The TJTS man drove a small car. Actually a very small car. A car described by his wife as “a kid’s toy car being driven even after he grew up”.
The TJTS man liked his small car. He didn’t mind the stares, smiles and weird looks he frequently got at traffic lights. He didn’t know it then but it was the starting point of a strange growing obsession with mimimalism.
Some years passed. The TJTS man started noticing that when the car cleaner didn’t show up for a few days, his car DIDN’T look like Pig Pen.
“Hmm..” he thought. Maybe the car doesn’t need cleaning every day. Maybe once a week might cut it.
And it did.
So he fired the car cleaner.
Sure there were a few Thursdays when the car would look like a neglected jalopy. But it was worth it. After all, he was saving the planet 6 buckets of water every week.
Sometime last year, the TJTS man noticed another surprising thing. Apparel shops and malls were doing NOTHING to him anymore. While he was never a mall rat or a dedicated dandy, he did like to look sharp.. At least once in a while. New clothes brought joy. Maybe the joy didn’t last as long as it did for new gadgets but still.. It was something.
These days, he’d walk through malls, walk by brightly lit ‘hip’ branded stores and practically nothing would catch his fancy.
Was this a temporary phase? He wondered. Or was it the real deal? Of moving on to more meaningful things?
He had a hunch how he might arrive at the answer.
One weekend morning, he spent some time poking around his closet.
It wasn’t an impressive wardrobe by any stretch of imagination. There were clothes from numerous eras. Jethro Tull tees from concerts bygone, faded tech company employee giveaway tees, a few ‘party’ shirts, a pile of ethnic sherwani types preserved from his wedding, four formal trousers that hadn’t seen the light of day in years, sundry formal shirts, athletic DriFit tees, and two pairs of jeans.
As he surveyed the motley collection, he looked most fondly at his two pairs of jeans. Does a man need more than two pairs of jeans, he wondered? Maybe a few tee-shirts. How many?
An idea formed in his head. He’d rotate the two pairs of jeans every alternate week. Five workdays for two weeks meant he needed ten shirts (or tee shirts) for the ten days. He had stopped wearing formal shirts so the ten would have to come from his tee shirt collection. He quickly picked his best ten tees (some with collars also thrown in) and created a pile of workday wear. Everything else (sans his DriFit tees and a few formals) were moved to the shelf earmarked for ’giving away to Goonj’.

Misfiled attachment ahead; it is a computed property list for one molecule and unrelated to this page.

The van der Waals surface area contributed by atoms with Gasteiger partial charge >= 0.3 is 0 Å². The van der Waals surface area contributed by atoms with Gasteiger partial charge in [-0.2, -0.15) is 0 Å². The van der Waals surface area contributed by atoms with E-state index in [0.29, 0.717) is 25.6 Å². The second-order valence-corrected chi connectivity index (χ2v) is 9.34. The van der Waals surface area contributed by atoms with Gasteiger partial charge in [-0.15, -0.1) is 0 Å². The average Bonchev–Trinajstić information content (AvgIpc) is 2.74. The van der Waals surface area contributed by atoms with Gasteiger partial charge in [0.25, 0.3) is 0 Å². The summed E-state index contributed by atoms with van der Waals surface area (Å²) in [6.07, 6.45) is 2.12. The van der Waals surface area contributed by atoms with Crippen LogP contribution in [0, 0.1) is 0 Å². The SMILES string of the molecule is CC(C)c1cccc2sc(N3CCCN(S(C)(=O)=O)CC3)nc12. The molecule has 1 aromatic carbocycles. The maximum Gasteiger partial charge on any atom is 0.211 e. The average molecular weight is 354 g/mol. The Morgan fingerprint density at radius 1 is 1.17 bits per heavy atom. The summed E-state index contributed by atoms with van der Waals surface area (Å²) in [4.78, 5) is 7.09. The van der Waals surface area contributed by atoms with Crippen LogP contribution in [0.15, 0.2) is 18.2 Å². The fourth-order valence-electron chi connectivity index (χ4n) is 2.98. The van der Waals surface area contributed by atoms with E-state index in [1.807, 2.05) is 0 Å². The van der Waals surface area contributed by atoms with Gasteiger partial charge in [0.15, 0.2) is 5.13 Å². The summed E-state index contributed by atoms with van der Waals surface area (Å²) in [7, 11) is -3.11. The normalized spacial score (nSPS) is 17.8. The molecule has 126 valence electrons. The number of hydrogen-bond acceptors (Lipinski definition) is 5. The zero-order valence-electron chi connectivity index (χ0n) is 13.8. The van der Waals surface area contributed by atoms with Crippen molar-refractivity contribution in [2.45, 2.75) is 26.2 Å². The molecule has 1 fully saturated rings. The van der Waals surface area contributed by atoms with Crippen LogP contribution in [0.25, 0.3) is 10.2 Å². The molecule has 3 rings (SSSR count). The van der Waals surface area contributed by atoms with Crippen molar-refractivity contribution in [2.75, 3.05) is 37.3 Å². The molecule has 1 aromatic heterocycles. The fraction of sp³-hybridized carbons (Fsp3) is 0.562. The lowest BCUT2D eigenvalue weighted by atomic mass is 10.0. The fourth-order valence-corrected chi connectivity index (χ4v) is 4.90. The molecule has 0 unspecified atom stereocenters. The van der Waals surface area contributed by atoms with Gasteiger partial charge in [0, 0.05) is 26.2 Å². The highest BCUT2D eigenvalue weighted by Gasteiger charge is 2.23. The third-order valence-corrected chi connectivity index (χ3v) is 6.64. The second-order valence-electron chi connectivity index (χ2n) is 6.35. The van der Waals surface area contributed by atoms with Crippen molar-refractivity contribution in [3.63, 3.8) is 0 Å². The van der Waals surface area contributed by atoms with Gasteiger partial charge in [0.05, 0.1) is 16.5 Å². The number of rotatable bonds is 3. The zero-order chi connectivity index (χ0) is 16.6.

He smiled with satisfaction.
His work was done.
No more inconsequential indecision in the mornings.
Step out of the shower. Pickup the ‘jeans of the week’ and the topmost shirt from the pile. Done.
The new system has been working for the TJTS man for past six months. And he couldn’t be happier.
The TJTS man wanted this story to be told because he had read this very interesting story about President Obama’s morning routine. The excerpt below is from Michael Lewis’s Vanity Fair essay’ but I read it in a Chris Guillebeau blog post.
And so, in a funny way, the president’s day actually starts the night before. When he awakens at seven, he already has a jump on things. He arrives at the gym on the third floor of the residence, above his bedroom, at 7:30. He works out until 8:30 (cardio one day, weights the next), then showers and dresses in either a blue or gray suit. “My wife makes fun of how routinized I’ve become,” he says.
You need to remove from your life the day-to-day problems that absorb most people for meaningful parts of their day. “You’ll see I wear only gray or blue suits,” he said. “I’m trying to pare down decisions. I don’t want to make decisions about what I’m eating or wearing. Because I have too many other decisions to make.” He mentioned research that shows the simple act of making decisions degrades one’s ability to make further decisions. It’s why shopping is so exhausting. “You need to focus your decision-making energy. You need to routinize yourself. You can’t be going through the day distracted by trivia.”
In a strange serendipitous way, the TJTS man had found validation in his modest efforts to reduce decisions in his life.
What could he reduce next? What could he automate next?